New Zealand Embassy Rome, Italy

A front row view of the Pope’s inaugural Mass

Getting in place for Pope Francis’s inaugural Mass on Tuesday 19 March at 9.30 meant an early start.  We were allocated a departure time from our hotel on the Via Veneto at 6.30 am, complete with motorcycle outriders. 

The Attorney-General, Hon Chris Finlayson, who had previously studied in Rome to perfect his Latin, represented New Zealand at the ceremony.  

The Minister was attended by two Ambassadors as a result of the peculiarities of the Vatican’s status in relation to Italy: Ambassador to the Holy See George Troup (based in The Hague), and Ambassador to Italy Trevor Matheson. 

George, attired in the prescribed white tie and tails, was seated with the Holy See diplomatic corps down on St Peter’s Square, while Trevor accompanied the Minister in the VVIP enclosure around the altar up on the forecourt in front of St Peter’s basilica. 

On the way to our seats we passed through the Basilica, which looked strangely deserted without the usual thousands of tourists. There was time to pose in front of the canopy above the Papal altar.

The two hours or more before the start of the Mass were well used for networking with other delegation leaders (particularly those with whom we do not have direct diplomatic links) in furtherance of New Zealand’s campaign for a seat on the UN Security Council; in this regard, Trevor’s experience with developing country delegations at the FAO proved invaluable.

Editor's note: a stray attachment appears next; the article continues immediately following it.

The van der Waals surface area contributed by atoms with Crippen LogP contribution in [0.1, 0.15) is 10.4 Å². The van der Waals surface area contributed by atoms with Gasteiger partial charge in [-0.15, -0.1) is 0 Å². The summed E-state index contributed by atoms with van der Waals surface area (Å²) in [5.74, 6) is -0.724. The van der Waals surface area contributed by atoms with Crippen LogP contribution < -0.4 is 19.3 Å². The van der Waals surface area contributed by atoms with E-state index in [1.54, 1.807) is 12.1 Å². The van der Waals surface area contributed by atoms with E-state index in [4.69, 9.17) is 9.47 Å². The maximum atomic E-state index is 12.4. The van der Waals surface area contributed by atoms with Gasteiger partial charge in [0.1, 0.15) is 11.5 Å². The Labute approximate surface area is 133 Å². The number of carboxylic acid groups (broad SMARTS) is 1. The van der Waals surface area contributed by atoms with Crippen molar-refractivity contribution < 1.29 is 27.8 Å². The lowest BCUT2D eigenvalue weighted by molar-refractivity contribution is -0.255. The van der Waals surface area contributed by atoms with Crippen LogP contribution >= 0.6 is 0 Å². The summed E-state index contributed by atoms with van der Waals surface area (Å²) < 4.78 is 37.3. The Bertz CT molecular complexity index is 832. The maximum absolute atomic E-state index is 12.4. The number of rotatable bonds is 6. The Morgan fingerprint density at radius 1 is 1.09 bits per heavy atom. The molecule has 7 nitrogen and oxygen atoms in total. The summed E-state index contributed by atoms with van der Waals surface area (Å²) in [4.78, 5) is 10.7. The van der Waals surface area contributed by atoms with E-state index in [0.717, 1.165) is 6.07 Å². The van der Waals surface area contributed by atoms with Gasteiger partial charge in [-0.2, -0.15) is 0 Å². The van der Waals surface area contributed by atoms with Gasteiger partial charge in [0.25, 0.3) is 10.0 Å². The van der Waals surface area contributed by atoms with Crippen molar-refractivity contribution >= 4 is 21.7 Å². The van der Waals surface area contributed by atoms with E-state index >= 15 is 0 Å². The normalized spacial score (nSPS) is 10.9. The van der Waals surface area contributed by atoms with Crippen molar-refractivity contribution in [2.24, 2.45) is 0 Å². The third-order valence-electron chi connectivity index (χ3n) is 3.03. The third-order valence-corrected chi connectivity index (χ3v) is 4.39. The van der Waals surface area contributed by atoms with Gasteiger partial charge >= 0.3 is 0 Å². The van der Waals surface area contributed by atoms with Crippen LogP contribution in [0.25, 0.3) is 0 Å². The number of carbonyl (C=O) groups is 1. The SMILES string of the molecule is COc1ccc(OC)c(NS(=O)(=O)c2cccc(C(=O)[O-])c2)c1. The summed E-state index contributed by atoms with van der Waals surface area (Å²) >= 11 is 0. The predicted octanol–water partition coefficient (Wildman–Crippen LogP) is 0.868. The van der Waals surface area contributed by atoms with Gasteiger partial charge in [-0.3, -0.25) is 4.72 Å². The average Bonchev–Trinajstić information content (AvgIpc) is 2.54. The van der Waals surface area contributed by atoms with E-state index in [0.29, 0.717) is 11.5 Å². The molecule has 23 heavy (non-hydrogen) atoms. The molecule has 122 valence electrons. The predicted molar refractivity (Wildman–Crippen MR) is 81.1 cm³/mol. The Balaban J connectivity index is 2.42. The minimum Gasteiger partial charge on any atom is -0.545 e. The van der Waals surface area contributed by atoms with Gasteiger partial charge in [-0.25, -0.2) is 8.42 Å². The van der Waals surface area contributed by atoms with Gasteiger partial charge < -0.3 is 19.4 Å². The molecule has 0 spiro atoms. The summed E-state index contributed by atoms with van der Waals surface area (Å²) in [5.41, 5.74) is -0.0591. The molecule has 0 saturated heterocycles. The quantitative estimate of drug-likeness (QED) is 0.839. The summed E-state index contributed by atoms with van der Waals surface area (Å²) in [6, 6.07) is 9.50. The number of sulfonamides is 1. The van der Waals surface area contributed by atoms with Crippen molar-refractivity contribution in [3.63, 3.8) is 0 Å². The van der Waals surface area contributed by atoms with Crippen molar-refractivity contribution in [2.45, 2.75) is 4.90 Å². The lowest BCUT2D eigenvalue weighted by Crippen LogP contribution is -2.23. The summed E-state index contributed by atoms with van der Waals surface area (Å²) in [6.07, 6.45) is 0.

Vice-President Biden of the US spoke warmly of the relationship with New Zealand.  Other attendees of particular note included President Cristina Fernández de Kirchner of Argentina (the new Pope’s home country) and the soon-to-be King and Queen of the Netherlands – the latter an Argentinian.

From the Ambassadors’ seating there was a good view of the Pope in the Popemobile arriving to celebrate at the Mass. The organisers had managed to pick the only fine day in the week to schedule the Mass – just as well, as it would have been held outside whatever the weather.

The ceremony itself was carried live on television to billions of people around the world.  For the guests who had received the handsome booklet it was apparent that, in keeping with his emphasis on simplicity, the Pope had cut out sections from the printed order of service, bringing the length of the Mass down to two hours compared with over three hours for his predecessor eight years ago.

Following the Mass there was an opportunity for Heads of Delegation to greet the Pope inside the Basilica. This involved a lengthy wait, as royalty and Heads of State went straight to the front of the queue ahead of Ministers.

The Pope seemed understandably weary by the end of the audience, but our Minister’s presence was clearly registered with the Pope and his entourage.

A personal commentary from Ambassadors Troup and Matheson in Italy

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